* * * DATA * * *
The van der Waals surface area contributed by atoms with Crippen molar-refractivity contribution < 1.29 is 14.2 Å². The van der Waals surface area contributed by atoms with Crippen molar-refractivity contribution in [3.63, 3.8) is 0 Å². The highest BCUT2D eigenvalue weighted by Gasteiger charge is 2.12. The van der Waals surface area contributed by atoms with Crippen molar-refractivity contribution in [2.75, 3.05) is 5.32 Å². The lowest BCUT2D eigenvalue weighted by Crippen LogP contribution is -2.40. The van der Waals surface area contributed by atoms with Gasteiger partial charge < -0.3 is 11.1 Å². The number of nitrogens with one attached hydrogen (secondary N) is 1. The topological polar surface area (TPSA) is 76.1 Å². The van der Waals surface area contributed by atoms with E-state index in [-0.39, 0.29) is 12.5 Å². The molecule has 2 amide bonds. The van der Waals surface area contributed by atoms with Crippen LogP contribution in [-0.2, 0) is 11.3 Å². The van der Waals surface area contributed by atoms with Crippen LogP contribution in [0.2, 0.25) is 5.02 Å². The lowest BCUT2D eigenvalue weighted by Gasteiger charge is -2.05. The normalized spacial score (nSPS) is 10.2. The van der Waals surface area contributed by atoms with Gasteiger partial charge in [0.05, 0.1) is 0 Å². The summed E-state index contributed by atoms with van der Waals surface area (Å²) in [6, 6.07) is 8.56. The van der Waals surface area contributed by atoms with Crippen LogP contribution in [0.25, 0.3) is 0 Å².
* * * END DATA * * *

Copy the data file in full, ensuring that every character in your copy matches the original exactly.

The van der Waals surface area contributed by atoms with Crippen molar-refractivity contribution < 1.29 is 14.2 Å². The van der Waals surface area contributed by atoms with Crippen molar-refractivity contribution in [3.63, 3.8) is 0 Å². The highest BCUT2D eigenvalue weighted by Gasteiger charge is 2.12. The van der Waals surface area contributed by atoms with Crippen molar-refractivity contribution in [2.75, 3.05) is 5.32 Å². The lowest BCUT2D eigenvalue weighted by Crippen LogP contribution is -2.40. The van der Waals surface area contributed by atoms with Gasteiger partial charge < -0.3 is 11.1 Å². The number of nitrogens with one attached hydrogen (secondary N) is 1. The topological polar surface area (TPSA) is 76.1 Å². The van der Waals surface area contributed by atoms with E-state index in [-0.39, 0.29) is 12.5 Å². The molecule has 2 amide bonds. The van der Waals surface area contributed by atoms with Crippen LogP contribution in [-0.2, 0) is 11.3 Å². The van der Waals surface area contributed by atoms with Crippen LogP contribution in [0.2, 0.25) is 5.02 Å². The lowest BCUT2D eigenvalue weighted by Gasteiger charge is -2.05. The normalized spacial score (nSPS) is 10.2. The van der Waals surface area contributed by atoms with Gasteiger partial charge in [0.05, 0.1) is 0 Å². The summed E-state index contributed by atoms with van der Waals surface area (Å²) in [6, 6.07) is 8.56. The van der Waals surface area contributed by atoms with Crippen LogP contribution in [0.25, 0.3) is 0 Å².